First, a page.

Supervisors Hold Off Changing Flood Zone Elevation Levels In Hancock County - WLOX.com - The News for South Mississippi

10/26/05

Supervisors Hold Off Changing Flood Zone Elevation Levels In Hancock County

No one ever thought Katrina's flood waters would rise so high. The devastating storm wiped out so many homes, and now FEMA is considering changing flood zone elevation levels in the area.

It's an issue the Hancock County board of supervisors talked about Tuesday night.

FEMA has been studying storm ravaged areas in Hancock County for the past few weeks. The evaluation is far from complete, but FEMA has already come up with some preliminary recommendations for elevating flood level zones in the area.

"There are two numbers, 20 and 18, and those would be above sea level. And it varies, depending on the building sites," said Bob Durrin, a FEMA worker.

City and county leaders have the final say in flood zone levels. Hancock County officials held off changing those levels at Tuesday night's meeting.

"What the Hancock County Board of Supervisors did was just confirm that the same flood plane ordinance and the flood regulations, and elevations and base flood elevations that were in effect the day before Katrina hit, are still the same regulations and ordinances that they are today," said Hancock County's Attorney Ronnie Artigues.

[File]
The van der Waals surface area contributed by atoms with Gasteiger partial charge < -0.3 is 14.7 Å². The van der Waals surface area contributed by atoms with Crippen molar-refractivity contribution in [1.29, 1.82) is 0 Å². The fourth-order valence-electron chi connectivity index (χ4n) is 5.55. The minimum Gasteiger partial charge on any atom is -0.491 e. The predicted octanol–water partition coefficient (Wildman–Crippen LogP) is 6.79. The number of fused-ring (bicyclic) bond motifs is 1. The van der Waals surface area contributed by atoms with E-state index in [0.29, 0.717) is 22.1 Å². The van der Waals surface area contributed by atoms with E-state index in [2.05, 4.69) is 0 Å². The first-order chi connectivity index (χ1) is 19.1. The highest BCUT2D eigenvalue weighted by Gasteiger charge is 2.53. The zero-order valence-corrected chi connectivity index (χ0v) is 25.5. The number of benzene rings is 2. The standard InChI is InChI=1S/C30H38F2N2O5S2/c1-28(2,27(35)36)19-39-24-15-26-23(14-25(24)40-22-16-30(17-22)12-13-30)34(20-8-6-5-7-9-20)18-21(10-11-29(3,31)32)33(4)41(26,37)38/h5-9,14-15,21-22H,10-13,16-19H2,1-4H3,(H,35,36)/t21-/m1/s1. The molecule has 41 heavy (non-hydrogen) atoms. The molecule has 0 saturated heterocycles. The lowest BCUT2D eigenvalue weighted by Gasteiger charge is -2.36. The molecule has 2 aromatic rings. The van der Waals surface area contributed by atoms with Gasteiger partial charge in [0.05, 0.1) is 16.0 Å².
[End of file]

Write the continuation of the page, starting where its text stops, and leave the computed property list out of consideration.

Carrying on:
Angtigues says there may be some advantages to building above the current flood zone elevation levels.

"It may be beneficial for someone to build at a higher level elevation than what they were before the storm for insurance reasons in the flood-prone areas," he said.

Artigues says that's because insurance premiums in those areas are likely to go up, as are the flood zone elevation levels. However, he says he doesn't expect supervisors to pass new ordinances changing those levels until engineering studies are complete, and that's likely to be six to eight months away.

To get a building permit in Hancock County, you can apply in the building official's office. Keep in mind you must comply with the same standards you had to comply with before Katrina hit.

by Toni Miles

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